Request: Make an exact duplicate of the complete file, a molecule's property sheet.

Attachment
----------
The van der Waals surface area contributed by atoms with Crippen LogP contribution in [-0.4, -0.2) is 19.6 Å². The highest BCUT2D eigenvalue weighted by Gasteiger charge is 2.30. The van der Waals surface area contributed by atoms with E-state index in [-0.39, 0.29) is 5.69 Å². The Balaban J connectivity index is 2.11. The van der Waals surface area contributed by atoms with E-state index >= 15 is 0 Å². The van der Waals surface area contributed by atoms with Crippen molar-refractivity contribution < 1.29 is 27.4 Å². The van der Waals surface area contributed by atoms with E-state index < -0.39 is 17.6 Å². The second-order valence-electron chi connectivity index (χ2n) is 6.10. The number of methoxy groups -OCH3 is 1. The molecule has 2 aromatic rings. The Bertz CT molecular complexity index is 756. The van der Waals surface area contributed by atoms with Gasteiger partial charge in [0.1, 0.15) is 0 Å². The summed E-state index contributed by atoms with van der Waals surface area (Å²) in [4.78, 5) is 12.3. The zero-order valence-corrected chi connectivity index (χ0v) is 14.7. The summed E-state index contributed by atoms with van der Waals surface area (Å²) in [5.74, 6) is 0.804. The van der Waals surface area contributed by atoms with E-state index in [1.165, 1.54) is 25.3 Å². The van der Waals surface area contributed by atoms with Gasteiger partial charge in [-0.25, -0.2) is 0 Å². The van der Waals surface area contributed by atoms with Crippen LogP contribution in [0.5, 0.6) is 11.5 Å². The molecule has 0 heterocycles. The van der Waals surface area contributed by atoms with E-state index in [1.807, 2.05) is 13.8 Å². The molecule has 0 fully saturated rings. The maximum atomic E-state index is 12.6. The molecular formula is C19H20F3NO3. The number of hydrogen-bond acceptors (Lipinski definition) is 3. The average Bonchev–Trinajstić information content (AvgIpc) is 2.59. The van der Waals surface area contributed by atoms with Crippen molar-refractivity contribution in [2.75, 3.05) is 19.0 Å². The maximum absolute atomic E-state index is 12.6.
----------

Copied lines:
The van der Waals surface area contributed by atoms with Crippen LogP contribution in [-0.4, -0.2) is 19.6 Å². The highest BCUT2D eigenvalue weighted by Gasteiger charge is 2.30. The van der Waals surface area contributed by atoms with E-state index in [-0.39, 0.29) is 5.69 Å². The Balaban J connectivity index is 2.11. The van der Waals surface area contributed by atoms with E-state index >= 15 is 0 Å². The van der Waals surface area contributed by atoms with Crippen molar-refractivity contribution < 1.29 is 27.4 Å². The van der Waals surface area contributed by atoms with E-state index < -0.39 is 17.6 Å². The second-order valence-electron chi connectivity index (χ2n) is 6.10. The number of methoxy groups -OCH3 is 1. The molecule has 2 aromatic rings. The Bertz CT molecular complexity index is 756. The van der Waals surface area contributed by atoms with Gasteiger partial charge in [0.1, 0.15) is 0 Å². The summed E-state index contributed by atoms with van der Waals surface area (Å²) in [4.78, 5) is 12.3. The zero-order valence-corrected chi connectivity index (χ0v) is 14.7. The summed E-state index contributed by atoms with van der Waals surface area (Å²) in [5.74, 6) is 0.804. The van der Waals surface area contributed by atoms with E-state index in [1.165, 1.54) is 25.3 Å². The van der Waals surface area contributed by atoms with Gasteiger partial charge in [-0.25, -0.2) is 0 Å². The van der Waals surface area contributed by atoms with Crippen LogP contribution in [0.5, 0.6) is 11.5 Å². The molecule has 0 heterocycles. The van der Waals surface area contributed by atoms with E-state index in [1.807, 2.05) is 13.8 Å². The molecule has 0 fully saturated rings. The maximum atomic E-state index is 12.6. The molecular formula is C19H20F3NO3. The number of hydrogen-bond acceptors (Lipinski definition) is 3. The average Bonchev–Trinajstić information content (AvgIpc) is 2.59. The van der Waals surface area contributed by atoms with Crippen molar-refractivity contribution in [2.75, 3.05) is 19.0 Å². The maximum absolute atomic E-state index is 12.6.